This isn’t a full list of noises that could cause NIHL so if the noise that’s caused you to suffer isn’t listed above, you could still be entitled to make a claim for your suffering if it’s been caused as a result of your employer’s negligence. As such, please speak to one of our advisers today.
The Labour Force Survey reported that between 2017 and 2020, around 17,000 workers suffered work-related hearing problems in Britain. From 2010 to 2019, there were 1,125 new cases of occupational deafness. Interestingly, only 5 of these cases were female, reflecting the largely male-dominated industries that these injuries originated from.
There are some industries that have a higher risk of industrial deafness. Here are a few examples:
- Factories and warehouses
- Building and construction
- Quarrying and mining
- Nightclubs and bars
This list isn’t conclusive. An industrial deafness compensation claim for workers of any industry could be claimed, providing they can prove that damage was caused because their employer failed to take necessary steps to reduce risks.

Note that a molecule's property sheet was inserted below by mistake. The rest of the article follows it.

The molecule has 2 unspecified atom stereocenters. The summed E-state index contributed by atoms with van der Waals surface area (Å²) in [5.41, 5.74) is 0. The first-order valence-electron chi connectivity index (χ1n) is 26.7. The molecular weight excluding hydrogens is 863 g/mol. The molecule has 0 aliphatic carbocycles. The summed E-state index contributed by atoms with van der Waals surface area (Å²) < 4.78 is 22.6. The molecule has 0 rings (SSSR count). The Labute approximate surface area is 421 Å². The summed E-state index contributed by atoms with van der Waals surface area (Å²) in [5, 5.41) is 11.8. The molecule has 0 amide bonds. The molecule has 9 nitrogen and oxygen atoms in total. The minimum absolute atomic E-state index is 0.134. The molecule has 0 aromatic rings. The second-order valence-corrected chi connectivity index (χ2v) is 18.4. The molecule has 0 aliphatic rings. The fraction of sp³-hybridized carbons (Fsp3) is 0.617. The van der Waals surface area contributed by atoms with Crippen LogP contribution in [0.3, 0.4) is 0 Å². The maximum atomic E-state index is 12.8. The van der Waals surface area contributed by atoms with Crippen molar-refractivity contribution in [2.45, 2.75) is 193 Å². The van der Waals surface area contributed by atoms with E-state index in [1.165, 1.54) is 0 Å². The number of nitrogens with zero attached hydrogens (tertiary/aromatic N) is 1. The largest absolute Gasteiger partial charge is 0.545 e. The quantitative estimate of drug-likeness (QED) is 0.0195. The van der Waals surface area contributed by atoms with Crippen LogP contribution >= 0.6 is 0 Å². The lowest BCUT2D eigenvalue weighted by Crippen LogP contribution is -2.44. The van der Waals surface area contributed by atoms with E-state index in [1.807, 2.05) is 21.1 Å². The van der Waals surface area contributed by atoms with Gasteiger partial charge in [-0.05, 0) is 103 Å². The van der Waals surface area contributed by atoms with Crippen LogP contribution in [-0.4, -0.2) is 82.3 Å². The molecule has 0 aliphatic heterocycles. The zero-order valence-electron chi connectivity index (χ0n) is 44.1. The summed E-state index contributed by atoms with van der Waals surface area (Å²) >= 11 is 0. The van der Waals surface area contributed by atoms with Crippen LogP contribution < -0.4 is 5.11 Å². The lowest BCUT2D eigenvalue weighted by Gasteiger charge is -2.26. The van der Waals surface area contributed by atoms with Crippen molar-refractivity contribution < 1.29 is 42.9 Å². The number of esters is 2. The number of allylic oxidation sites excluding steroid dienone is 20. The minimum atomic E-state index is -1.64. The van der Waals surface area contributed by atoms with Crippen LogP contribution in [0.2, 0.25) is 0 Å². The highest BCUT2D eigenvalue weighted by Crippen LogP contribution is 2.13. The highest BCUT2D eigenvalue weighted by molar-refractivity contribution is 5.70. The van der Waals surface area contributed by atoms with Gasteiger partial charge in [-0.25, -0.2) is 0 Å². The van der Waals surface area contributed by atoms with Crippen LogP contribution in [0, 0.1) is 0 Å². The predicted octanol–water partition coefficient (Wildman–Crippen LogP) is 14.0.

Noise Levels Which Could Cause Hearing Damage
The Control of Noise at Work Regulations 2005, aims to protect employees where there’s a “risk to their health and safety arising from exposure to noise at work”.
According to the legislation, employers must:
- Assess the risk to staff health and provide required training and information if their daily or weekly average exposure to sound reaches 80 decibels
- Provide hearing protection as well as hearing protection zones if the average exposure reaches 85 decibels
Also, it is worth noting that staff are not allowed to be exposed to sound above 87 decibels even after safety measures have been set in place. If an employer fails to follow legal guidelines to prevent their employees from harm as much as they reasonably can, they could be entitled to make an industrial deafness compensation claim.
What Are The Symptoms Of Deafness And Hearing Loss?